CPT JF: Yes, sir. I mean, rumors and hearsay had gotten to me that they were threatening beating him down.

MJ: And how was that transmitted to you?

CPT JF: Through NCO channels, like, “Hey, sir. These soldiers want to beat him up.”

Slip op. at 10. The Defense did not object to the judge’s questions.

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Military Rule of Evidence 304(c) (2013) (formerly M.R.E. 304(g)) states the corroboration rule, beginning with this paragraph:

An admission or a confession of the accused may be considered as evidence against the accused on the question of guilt or innocence only if independent evidence, either direct or circumstantial, has been admitted into evidence that corroborates the essential facts admitted to justify sufficiently an inference of their truth.

M.R.E. 304(c)(1). An excellent article by Colonel J. Wesley Moore, USAF, The Corroboration Quandary: A Historical Overview of the Interpretation of MRE 304(g), 63 A.F. L. Rev. 89 (2011) (available here), provides a comprehensive analysis of this rule. And CAAF had two good occasions during the past term to weigh in on this subject, first in United States v. McPherson, 73 M.J. 393 (C.A.A.F. 2014) (CAAFlog case page), where the court rejected the defense efforts to obtain review of the AFCCA’s back-to-the-future theory of corroboration (discussed here and here), and second in United States v. McIntyre, No. 14-6005/AF, where the court summarily rejected an Air Force certification of the AFCCA’s rejection of a Government interlocutory appeal of a military judge’s ruling that suppressed a confession due to lack of corroboration (discussed here).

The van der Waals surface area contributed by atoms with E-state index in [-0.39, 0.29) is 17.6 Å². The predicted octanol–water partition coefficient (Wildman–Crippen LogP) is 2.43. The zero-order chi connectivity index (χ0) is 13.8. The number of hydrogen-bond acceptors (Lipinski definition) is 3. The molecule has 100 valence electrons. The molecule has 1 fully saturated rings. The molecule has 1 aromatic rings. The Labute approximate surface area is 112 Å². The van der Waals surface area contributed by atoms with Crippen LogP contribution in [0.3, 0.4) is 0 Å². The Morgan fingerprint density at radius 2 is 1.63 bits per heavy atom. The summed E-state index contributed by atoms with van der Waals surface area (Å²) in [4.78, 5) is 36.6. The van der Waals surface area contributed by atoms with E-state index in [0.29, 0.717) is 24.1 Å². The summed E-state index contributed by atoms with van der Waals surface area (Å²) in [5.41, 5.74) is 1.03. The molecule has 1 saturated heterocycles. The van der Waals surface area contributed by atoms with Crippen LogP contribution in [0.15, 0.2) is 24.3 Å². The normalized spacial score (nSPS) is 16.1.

But I’ve long believed that the rule is worthy of a fresh analysis by our civilian court in part because confessions are the least reliable form of proof known to the law. A confession is the only form of proof that is both presumed inadmissible (when challenged, the Government has the burden to show admissibility) and requires corroboration (separate from the confession itself or another confession). Unlike eyewitness identification, circumstantial evidence, or inconsistent testimony from an alleged victim loaded with bias and prejudice, an accused cannot be convicted on his confession alone.

A recent unpublished decision by a three-judge panel of the Navy-Marine Corps CCA, in United States v. Green, No. 201300276 (N-M. Ct. Crim. App. July 31, 2014) (link to unpub. op.), might just get the corroboration rule back to CAAF. The CCA affirms the findings and sentence, that include a conviction for rape of a child and a sentence of confinement for 140 months, after concluding that the appellant’s confession was sufficiently corroborated.

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In United States v. Wilson, 66 M.J. 39 (C.A.A.F. 2008) (link to slip op.), a divided CAAF concluded that the defense of mistake of fact as to age does not apply to a charge of non-forcible sodomy with a child under the age of 16 in violation of Article 125 (of note, Article 125 was amended by section 1707 of the FY14 NDAA, eliminating non-forcible sodomy as an offense). But Congress has long provided a statutory defense of mistake of fact as to age in a prosecution for certain sexual offenses with a child in violation of Article 120, enacting the first such defense in Section 1113 of the National Defense Authorization Act for 1996, 110 Stat. 186, 462 (1996). Such a defense provides that a service member accused of a sexual act with a child under the age of 16 is not guilty if the accused reasonably (but wrongly) believed that the child was at least 16 and the child was in fact at least 12.